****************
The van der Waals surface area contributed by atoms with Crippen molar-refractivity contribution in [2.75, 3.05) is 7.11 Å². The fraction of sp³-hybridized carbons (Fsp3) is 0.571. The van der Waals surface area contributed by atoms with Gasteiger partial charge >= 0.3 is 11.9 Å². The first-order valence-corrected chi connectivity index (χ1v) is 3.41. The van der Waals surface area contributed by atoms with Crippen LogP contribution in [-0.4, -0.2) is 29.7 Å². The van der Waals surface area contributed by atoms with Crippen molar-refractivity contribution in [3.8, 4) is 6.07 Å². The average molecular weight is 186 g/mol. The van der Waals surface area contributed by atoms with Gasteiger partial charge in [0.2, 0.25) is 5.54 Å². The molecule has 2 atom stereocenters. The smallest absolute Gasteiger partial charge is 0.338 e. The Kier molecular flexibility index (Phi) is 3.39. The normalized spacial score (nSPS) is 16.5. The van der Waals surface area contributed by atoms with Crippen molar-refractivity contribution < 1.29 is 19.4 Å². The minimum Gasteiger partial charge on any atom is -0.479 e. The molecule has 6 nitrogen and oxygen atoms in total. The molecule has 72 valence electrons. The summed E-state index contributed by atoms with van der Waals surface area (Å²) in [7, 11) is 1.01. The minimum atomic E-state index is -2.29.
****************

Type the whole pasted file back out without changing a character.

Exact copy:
The van der Waals surface area contributed by atoms with Crippen molar-refractivity contribution in [2.75, 3.05) is 7.11 Å². The fraction of sp³-hybridized carbons (Fsp3) is 0.571. The van der Waals surface area contributed by atoms with Gasteiger partial charge >= 0.3 is 11.9 Å². The first-order valence-corrected chi connectivity index (χ1v) is 3.41. The van der Waals surface area contributed by atoms with Crippen LogP contribution in [-0.4, -0.2) is 29.7 Å². The van der Waals surface area contributed by atoms with Crippen molar-refractivity contribution in [3.8, 4) is 6.07 Å². The average molecular weight is 186 g/mol. The van der Waals surface area contributed by atoms with Gasteiger partial charge in [0.2, 0.25) is 5.54 Å². The molecule has 2 atom stereocenters. The smallest absolute Gasteiger partial charge is 0.338 e. The Kier molecular flexibility index (Phi) is 3.39. The normalized spacial score (nSPS) is 16.5. The van der Waals surface area contributed by atoms with Crippen molar-refractivity contribution < 1.29 is 19.4 Å². The minimum Gasteiger partial charge on any atom is -0.479 e. The molecule has 6 nitrogen and oxygen atoms in total. The molecule has 72 valence electrons. The summed E-state index contributed by atoms with van der Waals surface area (Å²) in [7, 11) is 1.01. The minimum atomic E-state index is -2.29.